Thursday, 19 July 2012
Saturday, 7 July 2012
Two recent interests connect me to this route: walking and the Achurch scallops.
I've been developing a book of drawings and thoughts about walking since January. As I write and draw the book, the ideas of walking as a symbolic action have become quite prominent. The idea of the pilgrim, walking a route that thousands of others have walked over centuries, as a personal journey, as a statement, but also as a physical accomplishment of travelling under one's own steam. The physical nature of walking is what really interests me and is always hardest to convey through drawings and writing, it is the sensory experience of a walk, being out in the elements and feeling the terrain under your feet, that makes walking an especially profound way of travelling, for me.
I've just started reading Robert Macfarlane's lovely book The Old Ways. The idea of routes that have been trodden by others over thousands of years, like the Camino de Santiago, inspires a strange connection with strangers one will never meet, and a sense of being a part of the continuum of history, through the simple act of treading of paths. Macfarlane writes that his guiding spirit for his book is Edward Thomas, poet and essayist, and the first chapter looks at Tracks and this idea of walking over history:
"To Thomas, paths connected real places but they also led outwards to metaphysics, backwards to history and inwards to the self."The reason for a pilgrim to walk a route rather than merely travel it is fundamental to the experience described in that sentence.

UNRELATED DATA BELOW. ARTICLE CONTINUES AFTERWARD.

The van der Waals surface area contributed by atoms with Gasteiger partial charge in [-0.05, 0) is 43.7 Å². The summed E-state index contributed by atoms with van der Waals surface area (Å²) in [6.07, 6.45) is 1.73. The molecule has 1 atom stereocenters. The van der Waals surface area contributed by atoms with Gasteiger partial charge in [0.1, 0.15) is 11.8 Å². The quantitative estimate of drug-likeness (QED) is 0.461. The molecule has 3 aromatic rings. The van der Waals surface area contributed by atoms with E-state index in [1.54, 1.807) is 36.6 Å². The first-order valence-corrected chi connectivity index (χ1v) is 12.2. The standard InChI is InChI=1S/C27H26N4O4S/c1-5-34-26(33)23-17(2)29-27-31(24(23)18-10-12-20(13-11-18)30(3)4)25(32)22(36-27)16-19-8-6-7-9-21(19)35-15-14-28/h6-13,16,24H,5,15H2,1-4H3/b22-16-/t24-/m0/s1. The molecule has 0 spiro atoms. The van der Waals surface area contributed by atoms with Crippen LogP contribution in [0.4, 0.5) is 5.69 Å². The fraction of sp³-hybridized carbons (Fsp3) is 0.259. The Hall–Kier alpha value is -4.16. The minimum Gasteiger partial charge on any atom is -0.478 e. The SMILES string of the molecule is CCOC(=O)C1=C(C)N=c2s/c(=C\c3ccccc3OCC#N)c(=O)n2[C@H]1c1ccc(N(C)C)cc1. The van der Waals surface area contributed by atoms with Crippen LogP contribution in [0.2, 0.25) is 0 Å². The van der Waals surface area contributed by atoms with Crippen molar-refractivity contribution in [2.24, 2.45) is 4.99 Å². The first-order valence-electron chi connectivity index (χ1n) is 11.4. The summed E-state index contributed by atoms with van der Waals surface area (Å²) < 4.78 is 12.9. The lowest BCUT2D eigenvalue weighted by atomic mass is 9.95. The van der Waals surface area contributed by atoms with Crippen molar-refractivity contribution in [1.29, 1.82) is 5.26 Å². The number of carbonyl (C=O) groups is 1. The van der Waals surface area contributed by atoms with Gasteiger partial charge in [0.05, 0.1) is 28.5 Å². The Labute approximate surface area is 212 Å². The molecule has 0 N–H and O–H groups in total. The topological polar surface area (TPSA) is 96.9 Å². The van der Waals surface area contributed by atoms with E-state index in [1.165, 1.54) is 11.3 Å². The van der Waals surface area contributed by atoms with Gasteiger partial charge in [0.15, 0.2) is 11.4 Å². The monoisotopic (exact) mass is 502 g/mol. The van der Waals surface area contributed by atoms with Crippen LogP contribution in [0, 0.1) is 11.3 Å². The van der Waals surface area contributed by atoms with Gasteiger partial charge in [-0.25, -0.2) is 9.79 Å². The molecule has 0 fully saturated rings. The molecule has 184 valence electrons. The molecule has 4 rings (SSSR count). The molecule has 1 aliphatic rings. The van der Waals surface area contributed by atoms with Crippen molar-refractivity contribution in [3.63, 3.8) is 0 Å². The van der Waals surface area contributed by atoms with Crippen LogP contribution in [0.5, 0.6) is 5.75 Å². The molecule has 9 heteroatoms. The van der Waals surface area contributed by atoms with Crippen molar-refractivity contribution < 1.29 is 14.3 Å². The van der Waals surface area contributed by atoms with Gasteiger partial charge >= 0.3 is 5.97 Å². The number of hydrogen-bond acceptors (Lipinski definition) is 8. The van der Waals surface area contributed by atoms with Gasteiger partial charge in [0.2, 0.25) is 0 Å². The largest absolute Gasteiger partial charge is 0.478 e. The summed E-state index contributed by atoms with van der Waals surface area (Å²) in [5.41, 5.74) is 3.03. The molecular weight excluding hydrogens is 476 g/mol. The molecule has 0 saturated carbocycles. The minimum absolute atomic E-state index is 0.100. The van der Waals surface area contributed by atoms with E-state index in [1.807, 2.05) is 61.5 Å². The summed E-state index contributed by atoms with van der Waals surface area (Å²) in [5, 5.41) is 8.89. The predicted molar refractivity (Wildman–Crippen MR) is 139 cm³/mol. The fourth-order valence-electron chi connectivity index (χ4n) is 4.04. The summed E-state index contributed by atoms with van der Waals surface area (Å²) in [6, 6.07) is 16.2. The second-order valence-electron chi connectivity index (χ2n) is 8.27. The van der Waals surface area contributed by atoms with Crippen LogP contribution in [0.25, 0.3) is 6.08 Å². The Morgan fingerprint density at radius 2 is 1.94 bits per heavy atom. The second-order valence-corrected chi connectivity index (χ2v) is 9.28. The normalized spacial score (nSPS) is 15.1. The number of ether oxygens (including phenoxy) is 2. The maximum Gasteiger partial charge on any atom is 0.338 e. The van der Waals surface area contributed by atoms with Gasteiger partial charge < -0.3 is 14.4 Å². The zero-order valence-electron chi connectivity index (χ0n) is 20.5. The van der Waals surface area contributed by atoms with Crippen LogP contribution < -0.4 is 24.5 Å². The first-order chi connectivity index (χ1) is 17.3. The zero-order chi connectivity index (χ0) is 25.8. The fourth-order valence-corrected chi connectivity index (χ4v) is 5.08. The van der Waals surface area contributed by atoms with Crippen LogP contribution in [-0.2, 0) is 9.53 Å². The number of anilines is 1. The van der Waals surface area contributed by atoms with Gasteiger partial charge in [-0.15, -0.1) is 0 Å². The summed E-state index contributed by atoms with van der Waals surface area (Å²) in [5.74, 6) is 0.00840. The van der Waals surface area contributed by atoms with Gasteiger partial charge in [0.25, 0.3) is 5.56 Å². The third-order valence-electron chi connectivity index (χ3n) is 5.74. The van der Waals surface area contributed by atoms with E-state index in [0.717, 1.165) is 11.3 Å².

The other interest is the scallop, or rather one particular scallop. Whilst creating the river map for Rosalind Stoddart last year (which I have written about in a number of previous posts, including Reaching Conclusions and Riverlands ), I walked with the two other Jos (Jo Bell and Jo Blake-Cave) along the River Nene to the church in the village of Achurch. Attached to a post just outside the church I found a scallop, the one I sketched for the map and shown above, with the words PILGRIM TRAIL and a cross painted on it in red. A little further along in the hedgerows I found another one.
I don't know who put them there, but it did inspire me to read about the scallop as a symbol for the Pilgrim's Trail.
The scallop seems to have two meanings. One relates to the idea of things washing up on the shore, the way that individual shells might travel, taken by the ocean, and all eventually ending up on the same coast, attracted to the shore by the very rhythms of nature (or God?).
The other meaning is symbolised by the grooves in the scallop. Each of the grooves represent the different paths that pilgrims take, but all converge at the point of the shell, like pilgrims from around the world all ending up in the same place such as Santiago de Compostela.
The history of the Santiago de Compostela and how it became such a revered site (the city became the third most holy site in Christendom after Jerusalem and Rome) is also fascinating and based mainly on unsubstantiated rumour and legend! But we all know that faith does not need facts to be real.
The Sainthood of James is worryingly tied up with bloody tales of faith wars and division, but the more innocent symbol of the scallop still intrigues me. The idea that modern Christians still walk the same paths as those people so many centuries ago, who had very different beliefs and understanding of the world than we do today, and still converge onto the same point as they did, is fascinating to me. And even though I am not a follower of a particular religion, I could also follow those footsteps, see the same sights and feel the weight of history, and see what the path might reveal to me.
|Well worn track to the River Nene|